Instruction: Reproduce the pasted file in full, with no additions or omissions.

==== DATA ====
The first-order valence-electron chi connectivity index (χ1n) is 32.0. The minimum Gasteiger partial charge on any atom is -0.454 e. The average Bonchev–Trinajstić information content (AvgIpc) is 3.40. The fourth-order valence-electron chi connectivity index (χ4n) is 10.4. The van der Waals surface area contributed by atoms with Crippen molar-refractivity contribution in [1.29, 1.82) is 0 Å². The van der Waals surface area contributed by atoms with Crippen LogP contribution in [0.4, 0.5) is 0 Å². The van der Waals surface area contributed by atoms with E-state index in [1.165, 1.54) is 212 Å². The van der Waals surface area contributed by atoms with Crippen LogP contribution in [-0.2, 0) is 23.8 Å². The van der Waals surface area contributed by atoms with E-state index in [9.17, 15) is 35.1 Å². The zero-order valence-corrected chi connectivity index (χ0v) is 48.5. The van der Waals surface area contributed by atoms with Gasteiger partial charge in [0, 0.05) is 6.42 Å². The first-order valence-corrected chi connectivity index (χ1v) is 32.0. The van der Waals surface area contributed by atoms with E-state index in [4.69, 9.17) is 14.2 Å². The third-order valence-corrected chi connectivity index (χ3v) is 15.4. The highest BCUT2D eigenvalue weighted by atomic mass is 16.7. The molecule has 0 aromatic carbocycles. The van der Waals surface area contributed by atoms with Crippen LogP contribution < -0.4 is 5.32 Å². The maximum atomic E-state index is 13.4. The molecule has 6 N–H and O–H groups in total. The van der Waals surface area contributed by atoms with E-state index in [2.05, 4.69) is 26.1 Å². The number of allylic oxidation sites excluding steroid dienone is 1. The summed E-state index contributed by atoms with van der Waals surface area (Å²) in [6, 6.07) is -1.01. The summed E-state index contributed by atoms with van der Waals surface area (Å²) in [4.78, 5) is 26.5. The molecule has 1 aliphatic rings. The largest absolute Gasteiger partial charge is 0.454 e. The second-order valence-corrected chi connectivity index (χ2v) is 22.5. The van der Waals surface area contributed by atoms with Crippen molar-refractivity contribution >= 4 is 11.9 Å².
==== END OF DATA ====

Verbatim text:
The first-order valence-electron chi connectivity index (χ1n) is 32.0. The minimum Gasteiger partial charge on any atom is -0.454 e. The average Bonchev–Trinajstić information content (AvgIpc) is 3.40. The fourth-order valence-electron chi connectivity index (χ4n) is 10.4. The van der Waals surface area contributed by atoms with Crippen molar-refractivity contribution in [1.29, 1.82) is 0 Å². The van der Waals surface area contributed by atoms with Crippen LogP contribution in [0.4, 0.5) is 0 Å². The van der Waals surface area contributed by atoms with E-state index in [1.165, 1.54) is 212 Å². The van der Waals surface area contributed by atoms with Crippen LogP contribution in [-0.2, 0) is 23.8 Å². The van der Waals surface area contributed by atoms with E-state index in [9.17, 15) is 35.1 Å². The zero-order valence-corrected chi connectivity index (χ0v) is 48.5. The van der Waals surface area contributed by atoms with Gasteiger partial charge in [0, 0.05) is 6.42 Å². The first-order valence-corrected chi connectivity index (χ1v) is 32.0. The van der Waals surface area contributed by atoms with E-state index in [4.69, 9.17) is 14.2 Å². The third-order valence-corrected chi connectivity index (χ3v) is 15.4. The highest BCUT2D eigenvalue weighted by atomic mass is 16.7. The molecule has 0 aromatic carbocycles. The van der Waals surface area contributed by atoms with Crippen LogP contribution < -0.4 is 5.32 Å². The maximum atomic E-state index is 13.4. The molecule has 6 N–H and O–H groups in total. The van der Waals surface area contributed by atoms with E-state index in [2.05, 4.69) is 26.1 Å². The number of allylic oxidation sites excluding steroid dienone is 1. The summed E-state index contributed by atoms with van der Waals surface area (Å²) in [6, 6.07) is -1.01. The summed E-state index contributed by atoms with van der Waals surface area (Å²) in [4.78, 5) is 26.5. The molecule has 1 aliphatic rings. The largest absolute Gasteiger partial charge is 0.454 e. The second-order valence-corrected chi connectivity index (χ2v) is 22.5. The van der Waals surface area contributed by atoms with Crippen molar-refractivity contribution >= 4 is 11.9 Å².